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  1. #1
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    Anybody tried automotive tire bead sealant?

    It's the stuff you see people gopping on the bead of car tires before mounting them. I think it's supposed to start slippery, and dry up rubbery. More viscous than Stan's, and doesn't contain little particles that can cause bead leaks. This is for mounting the tires only, not to use as a sealant for punctures.

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    I've been using and recommending moldbuilder latex, which sounds exactly like what you're describing, for some time now. it has never failed to allow any tubeless set up (stan's rims, regular rims + tape, split-tube, etc.) to seat with a floor pump, first time. I have also not burped any tire on any tubeless set-up since starting to use it (though I had previously only burped a tire once while riding a tire that was WAY too low in trying to finish a race).
    A buddy of mine turned me on to it and it is worth its weight in gold for setting up tubeless.

    Last edited by meltingfeather; 09-01-2010 at 07:44 AM.
    Quote Originally Posted by pvd
    Time to stop believing the hype and start doing some science.
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  3. #3
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    Quote Originally Posted by meltingfeather
    I've been using and recommending moldbuilder latex, which sounds exactly like what you're describing, for some time now. it has never failed to allow any tubeless set up (stan's rims, regular rims + tape, split-tube, etc.) to seat with a floor pump, first time. I have also not burped any tire on any tubeless set-up since starting to use it (though I had previously only burped a tire once while riding a tire that was WAY too low in trying to finish a race).
    A buddy of mine turned me on to it and it is worth its weight in gold for setting up tubeless.


    So the answer is No

  4. #4
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    Quote Originally Posted by jeffscott
    So the answer is No
    thanks for pointing out what a 5th grader could have. that's valuable.
    Quote Originally Posted by pvd
    Time to stop believing the hype and start doing some science.
    29er Tire Weight Database

  5. #5
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    Quote Originally Posted by beanbag
    It's the stuff you see people gopping on the bead of car tires before mounting them. I think it's supposed to start slippery, and dry up rubbery. More viscous than Stan's, and doesn't contain little particles that can cause bead leaks. This is for mounting the tires only, not to use as a sealant for punctures.
    What exactly are you asking?


    The stuff that you see "gopping on the bead of car tires before mounting them" is a lubricant to help prevent damage to the bead of the tire during mounting and make it easier to seat the beads.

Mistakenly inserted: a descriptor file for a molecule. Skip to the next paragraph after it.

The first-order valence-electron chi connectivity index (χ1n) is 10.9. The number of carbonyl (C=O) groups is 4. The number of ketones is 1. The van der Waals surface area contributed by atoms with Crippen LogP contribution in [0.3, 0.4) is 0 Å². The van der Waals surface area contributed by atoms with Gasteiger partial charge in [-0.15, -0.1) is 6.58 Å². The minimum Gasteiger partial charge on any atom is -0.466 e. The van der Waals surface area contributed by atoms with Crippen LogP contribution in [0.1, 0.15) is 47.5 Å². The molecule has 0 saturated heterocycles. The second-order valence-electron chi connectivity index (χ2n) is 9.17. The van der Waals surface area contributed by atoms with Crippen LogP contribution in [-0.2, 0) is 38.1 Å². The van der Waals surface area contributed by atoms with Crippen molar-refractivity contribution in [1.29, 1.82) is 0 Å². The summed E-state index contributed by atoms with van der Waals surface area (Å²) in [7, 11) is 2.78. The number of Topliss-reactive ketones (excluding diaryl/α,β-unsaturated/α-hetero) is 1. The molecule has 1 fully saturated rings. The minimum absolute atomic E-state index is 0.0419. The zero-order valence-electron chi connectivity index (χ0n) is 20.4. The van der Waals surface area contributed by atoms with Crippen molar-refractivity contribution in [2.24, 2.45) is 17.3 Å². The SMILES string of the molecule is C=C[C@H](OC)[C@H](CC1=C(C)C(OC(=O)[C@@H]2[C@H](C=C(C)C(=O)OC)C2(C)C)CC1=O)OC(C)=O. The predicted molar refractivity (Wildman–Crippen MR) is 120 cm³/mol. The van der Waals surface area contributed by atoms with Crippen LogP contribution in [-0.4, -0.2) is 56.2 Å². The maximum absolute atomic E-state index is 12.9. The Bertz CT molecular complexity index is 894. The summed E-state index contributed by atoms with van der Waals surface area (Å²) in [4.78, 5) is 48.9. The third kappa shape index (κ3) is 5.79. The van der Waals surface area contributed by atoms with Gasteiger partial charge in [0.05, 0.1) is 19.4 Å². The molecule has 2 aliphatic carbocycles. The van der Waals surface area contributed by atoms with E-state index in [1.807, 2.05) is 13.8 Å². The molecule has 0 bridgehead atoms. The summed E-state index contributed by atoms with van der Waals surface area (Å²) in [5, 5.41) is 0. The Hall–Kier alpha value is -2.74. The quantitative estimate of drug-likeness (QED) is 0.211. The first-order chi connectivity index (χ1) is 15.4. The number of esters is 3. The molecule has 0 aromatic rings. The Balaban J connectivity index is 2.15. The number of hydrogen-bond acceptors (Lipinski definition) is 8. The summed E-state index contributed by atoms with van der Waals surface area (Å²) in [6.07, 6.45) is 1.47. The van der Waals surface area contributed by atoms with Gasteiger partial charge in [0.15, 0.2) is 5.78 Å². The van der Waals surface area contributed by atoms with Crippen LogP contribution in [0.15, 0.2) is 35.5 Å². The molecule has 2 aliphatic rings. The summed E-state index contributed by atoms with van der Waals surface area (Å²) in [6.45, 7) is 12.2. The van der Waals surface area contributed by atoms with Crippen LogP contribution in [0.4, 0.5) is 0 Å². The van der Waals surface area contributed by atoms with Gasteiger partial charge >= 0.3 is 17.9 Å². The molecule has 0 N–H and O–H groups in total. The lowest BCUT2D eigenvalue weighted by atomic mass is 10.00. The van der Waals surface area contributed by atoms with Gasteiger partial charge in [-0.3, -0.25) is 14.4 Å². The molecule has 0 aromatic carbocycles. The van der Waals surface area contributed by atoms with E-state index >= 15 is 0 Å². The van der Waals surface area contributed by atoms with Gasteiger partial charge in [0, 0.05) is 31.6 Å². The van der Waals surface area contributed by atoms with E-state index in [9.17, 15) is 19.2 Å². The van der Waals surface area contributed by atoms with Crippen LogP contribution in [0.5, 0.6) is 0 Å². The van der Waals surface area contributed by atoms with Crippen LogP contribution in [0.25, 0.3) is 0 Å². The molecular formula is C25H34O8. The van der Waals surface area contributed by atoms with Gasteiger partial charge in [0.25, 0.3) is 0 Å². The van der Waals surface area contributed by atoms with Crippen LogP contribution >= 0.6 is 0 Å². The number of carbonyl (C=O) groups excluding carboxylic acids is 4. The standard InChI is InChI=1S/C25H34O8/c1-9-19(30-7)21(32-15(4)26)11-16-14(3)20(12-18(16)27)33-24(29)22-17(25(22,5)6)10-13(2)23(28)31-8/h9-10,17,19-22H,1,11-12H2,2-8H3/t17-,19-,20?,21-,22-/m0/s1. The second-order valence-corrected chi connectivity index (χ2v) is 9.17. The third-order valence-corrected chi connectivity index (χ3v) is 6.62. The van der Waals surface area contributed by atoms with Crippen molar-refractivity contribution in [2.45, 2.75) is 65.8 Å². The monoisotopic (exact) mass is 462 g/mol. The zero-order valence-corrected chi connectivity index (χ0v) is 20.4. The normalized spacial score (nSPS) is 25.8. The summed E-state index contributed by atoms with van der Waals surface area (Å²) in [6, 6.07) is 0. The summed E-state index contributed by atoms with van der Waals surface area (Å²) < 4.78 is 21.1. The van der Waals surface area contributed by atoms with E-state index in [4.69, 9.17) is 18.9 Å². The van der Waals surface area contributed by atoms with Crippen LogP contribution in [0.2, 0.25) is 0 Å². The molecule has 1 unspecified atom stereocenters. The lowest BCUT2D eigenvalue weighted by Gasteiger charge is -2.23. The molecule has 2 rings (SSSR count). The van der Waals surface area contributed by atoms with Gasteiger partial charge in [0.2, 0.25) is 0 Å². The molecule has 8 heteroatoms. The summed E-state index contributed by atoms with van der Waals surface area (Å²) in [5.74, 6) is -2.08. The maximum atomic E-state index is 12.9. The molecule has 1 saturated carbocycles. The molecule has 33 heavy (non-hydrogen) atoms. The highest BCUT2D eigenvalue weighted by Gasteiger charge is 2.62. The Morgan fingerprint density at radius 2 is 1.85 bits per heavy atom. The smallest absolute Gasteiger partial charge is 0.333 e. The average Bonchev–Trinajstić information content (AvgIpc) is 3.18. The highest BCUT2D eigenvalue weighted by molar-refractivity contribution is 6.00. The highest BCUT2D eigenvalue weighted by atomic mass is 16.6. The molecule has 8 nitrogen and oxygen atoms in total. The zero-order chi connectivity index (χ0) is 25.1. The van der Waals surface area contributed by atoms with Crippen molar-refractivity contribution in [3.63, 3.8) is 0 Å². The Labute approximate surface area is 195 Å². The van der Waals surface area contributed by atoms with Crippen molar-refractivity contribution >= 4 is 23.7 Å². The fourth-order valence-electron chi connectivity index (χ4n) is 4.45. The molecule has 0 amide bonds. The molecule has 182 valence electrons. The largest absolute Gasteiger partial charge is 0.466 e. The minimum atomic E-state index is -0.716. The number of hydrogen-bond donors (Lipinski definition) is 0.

It serves no purpose as any kind of sealant.

    Is there something else you are referring to?

  6. #6
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    meltingfeather...where would I find this latex mold builder locally? Is this something found at a hobby/craft store or is it more of a Home Depot type product? That valve is still giving me problems and I think I may take your advice and see if this fixes the issue.
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  7. #7
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    Mold builder's latex is definitely a craft store type item. I bought mine at Michael's.
    Got some strange looks buying 2 quarts of that and nothing else from the pretty young lady working the register.
    Build.
    Ride.
    Repeat.

  8. #8
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    Quote Originally Posted by Salami
    Is there something else you are referring to?
    No, I am referring to "bead sealer" or "bead sealant". Search the internet- you will see many products.

    http://www.rematiptop.com/parts.php?sid=13

  9. #9
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    Quote Originally Posted by jeffscott
    So the answer is No
    Exactly! I have to laugh at all this paint brushing on bead sealants. For crying out loud peeps - soapy water lubes the beads plenty well to mount tubeless no problemo and if Stan's is too expensive for ya then just make some homebrew. What is up with all the UNNECESSARY tomfoolery???

    Have FUN!

    G MAN
    "There's two shuttles, one to the top and one to the hospital" I LOVE this place!!!

  10. #10
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    Quote Originally Posted by meltingfeather
    I've been using and recommending moldbuilder latex, which sounds exactly like what you're describing, for some time now.
    This seems interesting.
    How lubricating is it?
    How fast does it dry out and stop lubricating?
    When it dries, is it sticky like rubber cement?
    How well does it clean off?

    Thanks

  11. #11
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    Quote Originally Posted by beanbag
    It's the stuff you see people gopping on the bead of car tires before mounting them. I think it's supposed to start slippery, and dry up rubbery. More viscous than Stan's, and doesn't contain little particles that can cause bead leaks. This is for mounting the tires only, not to use as a sealant for punctures.
    It's just soapy water, dude. And probably a little pond scum growing on top, too.